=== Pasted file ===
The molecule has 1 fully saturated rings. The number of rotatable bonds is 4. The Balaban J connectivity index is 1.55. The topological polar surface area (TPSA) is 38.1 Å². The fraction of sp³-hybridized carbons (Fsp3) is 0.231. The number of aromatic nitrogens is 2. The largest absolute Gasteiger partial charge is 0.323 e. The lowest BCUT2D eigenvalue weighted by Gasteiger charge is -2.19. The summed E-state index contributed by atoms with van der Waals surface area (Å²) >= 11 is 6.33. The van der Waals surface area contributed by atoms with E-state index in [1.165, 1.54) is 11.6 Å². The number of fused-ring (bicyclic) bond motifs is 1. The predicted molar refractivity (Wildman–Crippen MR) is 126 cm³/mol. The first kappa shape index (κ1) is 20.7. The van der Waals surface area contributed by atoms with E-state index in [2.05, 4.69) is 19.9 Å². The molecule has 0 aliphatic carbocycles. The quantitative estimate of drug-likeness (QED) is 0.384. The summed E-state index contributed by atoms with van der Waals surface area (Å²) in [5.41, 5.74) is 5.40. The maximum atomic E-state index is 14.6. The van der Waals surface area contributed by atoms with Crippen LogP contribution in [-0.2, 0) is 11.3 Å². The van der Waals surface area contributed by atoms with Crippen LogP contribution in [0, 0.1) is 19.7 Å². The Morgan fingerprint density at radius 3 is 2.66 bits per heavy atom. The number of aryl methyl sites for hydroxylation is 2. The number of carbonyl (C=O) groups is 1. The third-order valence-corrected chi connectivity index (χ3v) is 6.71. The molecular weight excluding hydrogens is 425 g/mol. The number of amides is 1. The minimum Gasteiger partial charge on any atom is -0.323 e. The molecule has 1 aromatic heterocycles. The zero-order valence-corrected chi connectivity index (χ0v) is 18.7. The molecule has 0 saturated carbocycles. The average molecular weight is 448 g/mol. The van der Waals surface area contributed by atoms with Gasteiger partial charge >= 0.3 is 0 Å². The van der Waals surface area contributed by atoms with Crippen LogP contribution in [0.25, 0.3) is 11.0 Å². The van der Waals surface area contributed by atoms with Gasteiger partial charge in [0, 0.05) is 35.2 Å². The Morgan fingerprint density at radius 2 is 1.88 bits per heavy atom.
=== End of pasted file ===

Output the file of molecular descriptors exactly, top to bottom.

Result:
The molecule has 1 fully saturated rings. The number of rotatable bonds is 4. The Balaban J connectivity index is 1.55. The topological polar surface area (TPSA) is 38.1 Å². The fraction of sp³-hybridized carbons (Fsp3) is 0.231. The number of aromatic nitrogens is 2. The largest absolute Gasteiger partial charge is 0.323 e. The lowest BCUT2D eigenvalue weighted by Gasteiger charge is -2.19. The summed E-state index contributed by atoms with van der Waals surface area (Å²) >= 11 is 6.33. The van der Waals surface area contributed by atoms with E-state index in [1.165, 1.54) is 11.6 Å². The number of fused-ring (bicyclic) bond motifs is 1. The predicted molar refractivity (Wildman–Crippen MR) is 126 cm³/mol. The first kappa shape index (κ1) is 20.7. The van der Waals surface area contributed by atoms with E-state index in [2.05, 4.69) is 19.9 Å². The molecule has 0 aliphatic carbocycles. The quantitative estimate of drug-likeness (QED) is 0.384. The summed E-state index contributed by atoms with van der Waals surface area (Å²) in [5.41, 5.74) is 5.40. The maximum atomic E-state index is 14.6. The van der Waals surface area contributed by atoms with Crippen LogP contribution in [-0.2, 0) is 11.3 Å². The van der Waals surface area contributed by atoms with Crippen LogP contribution in [0, 0.1) is 19.7 Å². The Morgan fingerprint density at radius 3 is 2.66 bits per heavy atom. The number of aryl methyl sites for hydroxylation is 2. The number of carbonyl (C=O) groups is 1. The third-order valence-corrected chi connectivity index (χ3v) is 6.71. The molecular weight excluding hydrogens is 425 g/mol. The number of amides is 1. The minimum Gasteiger partial charge on any atom is -0.323 e. The molecule has 1 aromatic heterocycles. The zero-order valence-corrected chi connectivity index (χ0v) is 18.7. The molecule has 0 saturated carbocycles. The average molecular weight is 448 g/mol. The van der Waals surface area contributed by atoms with Gasteiger partial charge >= 0.3 is 0 Å². The van der Waals surface area contributed by atoms with Crippen LogP contribution in [0.25, 0.3) is 11.0 Å². The van der Waals surface area contributed by atoms with Gasteiger partial charge in [0, 0.05) is 35.2 Å². The Morgan fingerprint density at radius 2 is 1.88 bits per heavy atom.